Sunday, November 28, 2010
Movie Review--Disney's A Christmas Carol
The story is one familiar to all of us. Cold hearted miser Ebeneezer Scrooge wants nothing to do with happiness, charity, good will, and least of all Christmas. One Christmas Eve, an encounter with his long dead business partner Jacob Marley changes his life. Marley's Ghost tells Scrooge that he will be visited by three spirits, The Ghost of Christmas Past, The Ghost Of Christmas Present, and The Ghost Of Christmas Yet To Come. These encounters produce such a profound change in Mr. Ebeneezer Scrooge that I once declared him the fictional character I most wanted to be like.
This Disney version is only the most recent in a long line of movies and TV shows chronicling Scrooge's ghostly encounters, and his subsequent change. It features the voice talents of Jim Carrey as Scrooge, and Colin Firth, Gary Oldman, and Cary Elwes -- who each voice several characters in the film.
Let me start off by saying that the computer animation is simply stunning. Instead of being cartoony, many of the characters --especially the background characters-- were so lifelike that in a few scenes, I thought I was looking at a composite between computer animation and live action. And the level of detail is much greater than one would expect in a movie thought to be made for children--especially for children accustomed to Japanese anime.
That being said, I have a love/hate relationship with this movie. It started off really good. I liked the beginning, the scene showing them opening a copy of the book, and the story proceeding from there. As the story progressed, I thought, "This is really good. I'm going to love this movie." However, I was soon to be disappointed.
When the movie sticks to Dickens' original story, it is really, really good. But when it strays, it is really, really bad. There are some moments that will probably be too frightening for younger viewers, and other moments that will be too --well, dumb-- for older viewers. Let's discuss a few of them.
First off, Marley's ghost. It starts off good when the door knocker appears as Jacob's face, but then it does this weird, ghoulish jumping out at you thing which will likely send small children into a screaming panic. Then, a few minutes later, when he is delivering the "chance and hope I got for you" speech, the ghost throws in some lighthearted, almost slapstick humor which is totally inappropriate for the scene and the character. It left me rolling my eyes and thinking, "oh, good grief." It was actually pretty funny, just not right for this scene.
The Ghost of Christmas Past is portrayed as a candle, which is a pretty big departure from the original story, in which it is described as an androgynous, ageless, human like being. As if that weren't bad enough, it's not obvious that this is what the ghost is. I didn't realize that, "Hey, that's supposed to be a candle" until just this morning, when I was looking at the cover of the DVD box. While watching the movie, it just looked like a weird blob with a disembodied, floating, flaming head. I found this to be a very disturbing image, and am not sure I'd want a small child to see it.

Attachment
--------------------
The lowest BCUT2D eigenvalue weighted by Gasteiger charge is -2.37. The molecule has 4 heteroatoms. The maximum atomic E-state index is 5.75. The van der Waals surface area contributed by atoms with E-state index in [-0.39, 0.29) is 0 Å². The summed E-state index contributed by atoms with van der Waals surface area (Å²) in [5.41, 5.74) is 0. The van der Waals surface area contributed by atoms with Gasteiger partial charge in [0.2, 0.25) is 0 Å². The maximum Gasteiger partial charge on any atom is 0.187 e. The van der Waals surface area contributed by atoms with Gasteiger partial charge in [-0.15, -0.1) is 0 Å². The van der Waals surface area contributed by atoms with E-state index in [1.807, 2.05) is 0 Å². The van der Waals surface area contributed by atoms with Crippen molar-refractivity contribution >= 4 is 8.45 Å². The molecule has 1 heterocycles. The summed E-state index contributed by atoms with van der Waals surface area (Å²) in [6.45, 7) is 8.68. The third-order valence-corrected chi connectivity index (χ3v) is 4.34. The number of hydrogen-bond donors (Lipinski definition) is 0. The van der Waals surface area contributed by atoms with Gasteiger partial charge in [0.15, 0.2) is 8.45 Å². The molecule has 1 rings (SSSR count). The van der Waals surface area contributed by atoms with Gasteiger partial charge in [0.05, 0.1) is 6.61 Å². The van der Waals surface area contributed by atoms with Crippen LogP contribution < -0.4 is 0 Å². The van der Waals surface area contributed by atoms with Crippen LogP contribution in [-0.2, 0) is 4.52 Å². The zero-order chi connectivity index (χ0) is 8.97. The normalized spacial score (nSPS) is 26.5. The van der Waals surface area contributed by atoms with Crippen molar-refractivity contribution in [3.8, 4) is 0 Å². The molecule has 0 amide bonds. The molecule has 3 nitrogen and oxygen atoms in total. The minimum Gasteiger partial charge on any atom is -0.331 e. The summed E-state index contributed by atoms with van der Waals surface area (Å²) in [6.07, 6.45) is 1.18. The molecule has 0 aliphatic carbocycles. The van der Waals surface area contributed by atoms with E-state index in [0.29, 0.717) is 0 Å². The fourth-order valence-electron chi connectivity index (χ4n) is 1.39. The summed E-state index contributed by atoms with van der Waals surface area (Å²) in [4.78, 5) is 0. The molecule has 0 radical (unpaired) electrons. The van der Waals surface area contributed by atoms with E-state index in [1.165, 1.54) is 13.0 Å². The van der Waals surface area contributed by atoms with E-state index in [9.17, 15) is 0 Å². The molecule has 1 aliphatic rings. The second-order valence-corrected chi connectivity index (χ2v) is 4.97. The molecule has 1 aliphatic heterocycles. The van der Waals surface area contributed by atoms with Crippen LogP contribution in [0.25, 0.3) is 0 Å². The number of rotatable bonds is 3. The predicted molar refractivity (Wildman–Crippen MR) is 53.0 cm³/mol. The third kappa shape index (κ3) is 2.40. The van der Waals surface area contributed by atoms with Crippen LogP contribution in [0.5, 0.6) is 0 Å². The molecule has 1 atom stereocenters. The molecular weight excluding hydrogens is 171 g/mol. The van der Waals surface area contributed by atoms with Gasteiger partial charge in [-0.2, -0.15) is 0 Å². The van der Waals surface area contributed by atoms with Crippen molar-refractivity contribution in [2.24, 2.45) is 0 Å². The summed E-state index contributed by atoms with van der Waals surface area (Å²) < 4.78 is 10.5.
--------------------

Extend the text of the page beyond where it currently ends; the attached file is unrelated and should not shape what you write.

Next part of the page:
Towards the end of the movie, The Ghost Of Christmas Yet To Come reveals his face, which never happens in the book. I've seen this done in other movies, showing him to have a skull like face. This is done for shock value, I think, so I don't really have a problem with it. However, in this movie, he looks more like Darth Vader than The Grim Reaper.
On the other hand, The Ghost of Christmas Present was simply stunning in his beauty and simplicity. He's always been my favorite, and this movie is no exception.
Other than this, the biggest problem I have with this movie is some of the transition scenes. At the end of the first ghost's visit, Scrooge has seen enough. He tells the ghost to take him home, then grabs the cap and forces it down over the spirit's head, snuffing out the light he gives. At this point, the movie takes a serious departure from the book, in that the cap turns into a rocket, blasting Scrooge up and into outer space. Weird. And he goes up and up and up and up and up and up and up.....And just when you are thinking, "when will this end?", it does. But then you have to watch him fall, and fall, and fall, and fall for just as long, until he finally lands on his bedroom floor. This entire scene was utterly ridiculous, and could have been completely eliminated.
But this one wasn't the worst. During the third spirit's visit, there is actually a chase scene! Between the scene in which Scrooge sees his own deceased body lying on his bed, and the scene in Old Joe's shop, Scrooge is chased through the streets of London by a ghostly hearse drawn by two glowing-eyed demon horses.
And the demon horses chase him through the streets, and he slides down icy sewers as if they were waterslides, and belly whops across the snowy roofs of London, and it just goes on and on interminably until I was thinking, "Good Lord, this is the awfullest thing I've ever seen!" But finally, mercifully, it does end, and the movie goes on.
There are a couple of other scenes that were held a bit too long, but these two were the worst. They could have shortened or eliminated these, and included some of the wonderful Dickensian prose that they left out. The movie would have been stronger if they had.
Now, the end of the movie left me with a warm glow, and thinking, "Boy that was good!", but I think this has more to do with the strength of Charles Dickens' masterful story, than anything this movie had to offer. If you're looking for a version to introduce your children to this wonderful story, you're better off going with The Muppet Christmas Carol--still one of my favorites.
Overall, this movie was a disappointment, and if I'd watched it first, I probably wouldn't have bought it.